A leak in the Keystone XL (KXL) pipeline occurred just days before Nebraska decides on the fate of a pipeline expansion. The tar sands oil that would be carried by the pipeline are currently being shipped by rail but not at the rate it would be if the $8 billion KXL expansion were built. If the KXL runs at full capacity it could ferry up to 830,000 barrels per day.
There are many reasons to oppose the KXL. The tar sands require more energy to transport by pipe and more energy to refine. As revealed by oil spills in 2015 and 2016, oil pipelines leak. Tar sands pipelines are even more likely to leak than those that transport conventional oil and when they do, they are harder to clean up. This puts dozens of critical waterways at risk. Tar sands also emit at least 20 percent more greenhouse gases than conventional oil. That is why tar sands pipelines are often referred to as carbon bombs. We can ill afford a surge in greenhouse gases as we ebb ever closer to the upper threshold temperature limits.
TransCanada announced that the leak was detected on Thursday, November 16 at 6 am. The pipeline was shut down after more than 5,000 barrels leaked in Amherst, South Dakota. The 1,200-mile pipeline stretches from Canada to the Gulf States. The sections affected run from Hardisty, Alberta, to Cushing, Oklahoma, and the towns of Wood River and Patoka in Illinois. The southern part of the pipeline is still operational.
The leak could not be more untimely for pipeline advocates. On Monday, November 20, the Nebraska Public Service Commission is scheduled to announce its decision regarding the expansion of the controversial KXL pipeline expansion. The most recent KXL leak follows another that occurred in April 2016.
Leaks are one of the reasons that people protest oil pipelines. Protests against Canada’s Energy East succeed in killing the pipeline project. The KXL has been much harder to kill. It has died and been resurrected at least twice. Similarly, the Dakota Access Pipeline (DAPL) has also been stopped and restarted a number of times.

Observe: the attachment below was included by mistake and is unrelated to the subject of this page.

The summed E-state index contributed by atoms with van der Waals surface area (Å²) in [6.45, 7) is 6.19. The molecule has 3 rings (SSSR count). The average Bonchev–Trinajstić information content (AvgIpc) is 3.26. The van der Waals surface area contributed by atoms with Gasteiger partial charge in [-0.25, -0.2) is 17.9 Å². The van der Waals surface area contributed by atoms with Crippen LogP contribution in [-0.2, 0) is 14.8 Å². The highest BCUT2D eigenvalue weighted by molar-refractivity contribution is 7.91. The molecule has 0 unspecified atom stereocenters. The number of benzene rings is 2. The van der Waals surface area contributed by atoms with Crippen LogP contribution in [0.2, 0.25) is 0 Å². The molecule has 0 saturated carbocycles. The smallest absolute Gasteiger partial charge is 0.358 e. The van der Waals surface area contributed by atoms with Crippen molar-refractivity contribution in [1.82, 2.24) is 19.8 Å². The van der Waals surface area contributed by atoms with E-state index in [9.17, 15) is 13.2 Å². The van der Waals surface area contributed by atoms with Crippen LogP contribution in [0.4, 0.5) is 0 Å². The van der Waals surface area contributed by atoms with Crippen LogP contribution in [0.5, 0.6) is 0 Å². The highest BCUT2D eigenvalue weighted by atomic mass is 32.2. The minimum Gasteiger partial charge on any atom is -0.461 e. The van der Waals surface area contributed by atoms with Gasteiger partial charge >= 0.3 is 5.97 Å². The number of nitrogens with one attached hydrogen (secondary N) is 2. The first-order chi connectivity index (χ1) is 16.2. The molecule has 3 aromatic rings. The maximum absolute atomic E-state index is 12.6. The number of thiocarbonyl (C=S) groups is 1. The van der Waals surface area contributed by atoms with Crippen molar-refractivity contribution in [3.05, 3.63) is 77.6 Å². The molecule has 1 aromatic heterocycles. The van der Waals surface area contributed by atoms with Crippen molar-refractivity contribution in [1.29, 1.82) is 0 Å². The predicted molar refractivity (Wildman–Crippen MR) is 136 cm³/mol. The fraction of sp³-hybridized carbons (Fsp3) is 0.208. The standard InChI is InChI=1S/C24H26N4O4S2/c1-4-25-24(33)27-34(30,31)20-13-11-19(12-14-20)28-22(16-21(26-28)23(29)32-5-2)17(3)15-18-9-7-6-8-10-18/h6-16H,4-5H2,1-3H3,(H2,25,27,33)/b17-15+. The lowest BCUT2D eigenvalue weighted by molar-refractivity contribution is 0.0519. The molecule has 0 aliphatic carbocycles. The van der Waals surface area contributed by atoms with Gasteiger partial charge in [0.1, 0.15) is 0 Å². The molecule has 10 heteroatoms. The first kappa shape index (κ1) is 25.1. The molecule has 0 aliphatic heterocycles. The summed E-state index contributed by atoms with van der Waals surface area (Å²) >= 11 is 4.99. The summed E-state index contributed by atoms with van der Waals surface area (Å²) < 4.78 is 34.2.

Within a week of his inauguration, Trump signed executive orders to push through the KXL and Dakota Access pipelines (DAPL). This is but one example of a raft of measures taken by the Trump administration to kill environmental and climate regulations and clear the way for fossil fuel development. Because the KXL crosses the border between Canada and the US it is considered an international project and as such it requires review and approval by the US Department of State. However, in the Trump administration that now amounts to a rubber stamp precluding any environmental review.
Many are questioning the economics of the KXL. TransCanada has been having a hard time finding oil producers and refiners who want to invest. Triple Pundit reported that major oil companies including Shell, ExxonMobil, Chevron, and Statoil were pulling back due to low oil prices. However, A subsidiary of Koch Industries is banking on higher oil prices and they are acquiring new tar sands leases. Koch Industries is already among the largest tar sands leaseholders in Canada. This is a similar move to their shale gas play. They bought in as the prices fell and hoped for a rebound.
The situation is complicated by the interdependence of these two North American fossil fuel producers. The US needs Canada’s tar sands oil to refine the large quantities of ultralight oil that is being produced. More pipelines are being built to ferry even more of this ultralight oil to the coast. This means that as long as the US continues to produce its fossil fuel reserves the KXL will be in demand. Canada must also import US ultralight oil to move its tar sands through pipelines. So the US and Canada are locked in a vicious and dirty circle.
These market forces are countered by widespread opposition to the KXL. Environmentalists are not the only ones that are resisting the KXL, there is also a grassroots movement of farmers and ranchers who are opposed because they want to protect their property rights.
Trump made the building of the pipeline more difficult when he insisted that it be built with US steel, he then recanted and waived the requirement. Up to a few thousand temporary jobs would be created to build the pipeline, however, only 35 permanent jobs would be generated by the project.
Approximately 70 percent of oil is transported by pipelines, 23 percent by river barge, and 4 percent by truck. Only 3 percent is transported by train and it can cost as much as five times more to transport oil by rail than it does through a pipeline.
Making oil transportation more expensive decreases its demand and this is good for those who know we need to leave it in the ground. The most important calculation is not about supply and demand, it is about the CO2 load associated with oil pipelines. The math on carbon emissions associated with fossil fuels is clear. We cannot exploit the majority of existing oil reserves if we are to stay within prescribed upper-temperature limits.
As illustrated by this most recent incident, pipelines inevitably leak. However, other means of transporting fossil fuels are no better. Trains derail and barges and trucks crash. The truth is there is no safe way to transport fossil fuels.